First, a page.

Looking for an easy craft for your family? Or an easy way to to introduce gratitude to your children. Look no further! This is an easy way to include your kids in the decorations for your Thanksgiving dinner. It is also a wonderful way to teach them how to take a few minutes to think about another person and express gratitude for them. You can use these for any gathering big or small. If you have a small gathering, you can do this from start to finish for everyone. If you have a big group coming, you can make turkeys ahead of time and have names written and let guests write on them too. Or provide materials and let your guests make their own turkey. You can check out the video tutorial below or find instructions here. In the video we talk a little more about the importance of letting children be part of decorating and gratitude in general.
I am making these with my 3 year old daughter while my 8 month old crawls all around us. It is dumping snow outside and I am grateful to have a job that I can work remotely from when needed! The pictures included are the actual result of what we made today, you will notice that they are by no means perfect. That isn’t the point. This is about gratitude, not perfection. Let them be what they are! Celebrate the things in life you are grateful for and the people who bring you joy. It is a great day for simple crafts and taking a moment to practice gratitude.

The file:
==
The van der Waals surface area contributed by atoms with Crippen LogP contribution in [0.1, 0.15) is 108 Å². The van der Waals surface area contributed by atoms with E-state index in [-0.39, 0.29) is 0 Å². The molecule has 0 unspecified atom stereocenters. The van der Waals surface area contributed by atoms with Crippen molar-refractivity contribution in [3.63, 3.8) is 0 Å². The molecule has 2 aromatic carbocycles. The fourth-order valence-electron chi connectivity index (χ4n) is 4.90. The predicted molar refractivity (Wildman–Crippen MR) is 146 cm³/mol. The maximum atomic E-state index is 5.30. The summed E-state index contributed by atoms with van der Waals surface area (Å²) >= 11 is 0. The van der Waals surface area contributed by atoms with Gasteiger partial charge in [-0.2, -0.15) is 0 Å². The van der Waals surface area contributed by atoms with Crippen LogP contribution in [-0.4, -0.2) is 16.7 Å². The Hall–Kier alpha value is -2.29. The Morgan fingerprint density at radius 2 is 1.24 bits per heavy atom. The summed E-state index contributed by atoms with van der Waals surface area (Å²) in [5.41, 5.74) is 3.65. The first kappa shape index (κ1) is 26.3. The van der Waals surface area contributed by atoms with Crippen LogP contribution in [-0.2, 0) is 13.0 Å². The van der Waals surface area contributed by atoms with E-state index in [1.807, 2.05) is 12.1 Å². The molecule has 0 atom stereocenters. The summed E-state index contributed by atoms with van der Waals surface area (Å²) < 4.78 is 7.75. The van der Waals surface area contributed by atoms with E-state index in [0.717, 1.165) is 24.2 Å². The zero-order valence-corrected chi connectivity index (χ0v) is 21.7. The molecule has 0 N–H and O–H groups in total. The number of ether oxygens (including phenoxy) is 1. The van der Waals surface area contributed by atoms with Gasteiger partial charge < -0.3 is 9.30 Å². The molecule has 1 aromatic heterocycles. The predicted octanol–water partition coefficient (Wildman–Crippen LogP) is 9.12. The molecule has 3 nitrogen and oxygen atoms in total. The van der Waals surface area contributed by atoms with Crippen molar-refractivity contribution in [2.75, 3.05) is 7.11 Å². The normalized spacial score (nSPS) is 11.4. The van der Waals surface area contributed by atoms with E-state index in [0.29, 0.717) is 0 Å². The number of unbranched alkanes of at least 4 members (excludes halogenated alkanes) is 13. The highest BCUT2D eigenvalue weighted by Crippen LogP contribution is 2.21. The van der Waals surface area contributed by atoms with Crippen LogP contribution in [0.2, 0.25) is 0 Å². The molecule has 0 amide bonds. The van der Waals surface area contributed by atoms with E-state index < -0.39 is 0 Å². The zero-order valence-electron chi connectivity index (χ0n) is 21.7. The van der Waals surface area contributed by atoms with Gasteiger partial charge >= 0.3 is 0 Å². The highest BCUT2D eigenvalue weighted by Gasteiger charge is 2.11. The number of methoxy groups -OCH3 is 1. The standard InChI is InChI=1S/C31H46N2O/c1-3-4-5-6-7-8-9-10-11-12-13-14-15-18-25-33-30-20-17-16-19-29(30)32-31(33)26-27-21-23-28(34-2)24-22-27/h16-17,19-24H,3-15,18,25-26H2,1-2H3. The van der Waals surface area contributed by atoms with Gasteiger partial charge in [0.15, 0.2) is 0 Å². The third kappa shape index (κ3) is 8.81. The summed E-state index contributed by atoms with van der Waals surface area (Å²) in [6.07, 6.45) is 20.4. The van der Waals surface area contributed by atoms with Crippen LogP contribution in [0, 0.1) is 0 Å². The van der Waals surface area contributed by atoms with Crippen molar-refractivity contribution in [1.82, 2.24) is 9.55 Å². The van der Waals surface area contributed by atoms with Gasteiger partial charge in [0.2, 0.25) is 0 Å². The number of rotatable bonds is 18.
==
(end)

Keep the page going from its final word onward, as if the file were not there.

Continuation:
Step 1: Trace a hand print on a piece of construction paper. Cut it out.
Step 2: Cut out feet, beak, waddle and glue them to your hand print to make it look like a turkey. Use the thumb to make the face and the fingers will be the feathers
Step 3: Write the person’s name in the middle of the hand print. Write reasons you are thankful for that person, things that you love about them, or other things you may want to share with them
Step 4: Use these as name plates for people you are hosting. You could also use these as cards to mail to family and friends that will not be with you for the holiday.
- If you are doing this with small children, have all materials ready to go. Have the waddle, beak, and feet cut out with glue and scissors nearby. Attention spans may be fleeting, especially for littles.
- For children who cannot write yet, interviewing them and writing responses is a fun way to go. You can also have them draw a picture on the feathers instead.
- Let it be what it is! This is not about perfection. This is about gratitude. Just now, when I was doing this with my own 3 year old, we were talking about gratitude and she just started listing things she was grateful for so I wrote those down on the feathers instead of them being for a specific person. Take a moment to recognize what you are grateful for, slow down and enjoy the moment.